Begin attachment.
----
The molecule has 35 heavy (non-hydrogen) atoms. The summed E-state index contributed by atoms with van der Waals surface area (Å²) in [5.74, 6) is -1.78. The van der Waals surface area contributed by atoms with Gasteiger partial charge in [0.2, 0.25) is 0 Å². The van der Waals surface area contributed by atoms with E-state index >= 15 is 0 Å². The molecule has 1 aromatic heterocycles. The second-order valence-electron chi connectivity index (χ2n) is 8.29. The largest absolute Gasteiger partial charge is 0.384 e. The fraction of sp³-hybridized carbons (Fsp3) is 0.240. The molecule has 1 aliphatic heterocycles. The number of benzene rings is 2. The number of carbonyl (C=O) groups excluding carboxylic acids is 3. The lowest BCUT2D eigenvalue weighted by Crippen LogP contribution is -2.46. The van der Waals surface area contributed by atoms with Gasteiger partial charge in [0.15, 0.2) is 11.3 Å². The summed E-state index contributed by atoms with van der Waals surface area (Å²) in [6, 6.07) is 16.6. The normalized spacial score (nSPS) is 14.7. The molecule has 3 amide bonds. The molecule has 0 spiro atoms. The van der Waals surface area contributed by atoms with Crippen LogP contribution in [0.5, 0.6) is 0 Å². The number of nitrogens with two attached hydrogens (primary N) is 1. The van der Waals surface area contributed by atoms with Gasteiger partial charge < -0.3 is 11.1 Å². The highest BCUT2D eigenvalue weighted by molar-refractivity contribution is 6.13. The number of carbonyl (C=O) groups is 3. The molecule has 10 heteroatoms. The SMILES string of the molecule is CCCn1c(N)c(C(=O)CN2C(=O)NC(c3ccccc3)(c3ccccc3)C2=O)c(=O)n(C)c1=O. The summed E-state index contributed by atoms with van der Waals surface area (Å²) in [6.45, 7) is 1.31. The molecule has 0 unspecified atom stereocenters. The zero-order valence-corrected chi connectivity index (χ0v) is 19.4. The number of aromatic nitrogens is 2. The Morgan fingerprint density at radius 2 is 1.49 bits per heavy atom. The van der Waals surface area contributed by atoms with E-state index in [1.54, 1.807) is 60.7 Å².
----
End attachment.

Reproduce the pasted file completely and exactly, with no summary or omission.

The molecule has 35 heavy (non-hydrogen) atoms. The summed E-state index contributed by atoms with van der Waals surface area (Å²) in [5.74, 6) is -1.78. The van der Waals surface area contributed by atoms with Gasteiger partial charge in [0.2, 0.25) is 0 Å². The van der Waals surface area contributed by atoms with E-state index >= 15 is 0 Å². The molecule has 1 aromatic heterocycles. The second-order valence-electron chi connectivity index (χ2n) is 8.29. The largest absolute Gasteiger partial charge is 0.384 e. The fraction of sp³-hybridized carbons (Fsp3) is 0.240. The molecule has 1 aliphatic heterocycles. The number of benzene rings is 2. The number of carbonyl (C=O) groups excluding carboxylic acids is 3. The lowest BCUT2D eigenvalue weighted by Crippen LogP contribution is -2.46. The van der Waals surface area contributed by atoms with Gasteiger partial charge in [0.15, 0.2) is 11.3 Å². The summed E-state index contributed by atoms with van der Waals surface area (Å²) in [6, 6.07) is 16.6. The normalized spacial score (nSPS) is 14.7. The molecule has 3 amide bonds. The molecule has 0 spiro atoms. The van der Waals surface area contributed by atoms with Crippen LogP contribution in [0.5, 0.6) is 0 Å². The number of nitrogens with two attached hydrogens (primary N) is 1. The van der Waals surface area contributed by atoms with Gasteiger partial charge < -0.3 is 11.1 Å². The highest BCUT2D eigenvalue weighted by molar-refractivity contribution is 6.13. The number of carbonyl (C=O) groups is 3. The molecule has 10 heteroatoms. The SMILES string of the molecule is CCCn1c(N)c(C(=O)CN2C(=O)NC(c3ccccc3)(c3ccccc3)C2=O)c(=O)n(C)c1=O. The summed E-state index contributed by atoms with van der Waals surface area (Å²) in [6.45, 7) is 1.31. The molecule has 0 unspecified atom stereocenters. The zero-order valence-corrected chi connectivity index (χ0v) is 19.4. The number of aromatic nitrogens is 2. The Morgan fingerprint density at radius 2 is 1.49 bits per heavy atom. The van der Waals surface area contributed by atoms with E-state index in [1.54, 1.807) is 60.7 Å².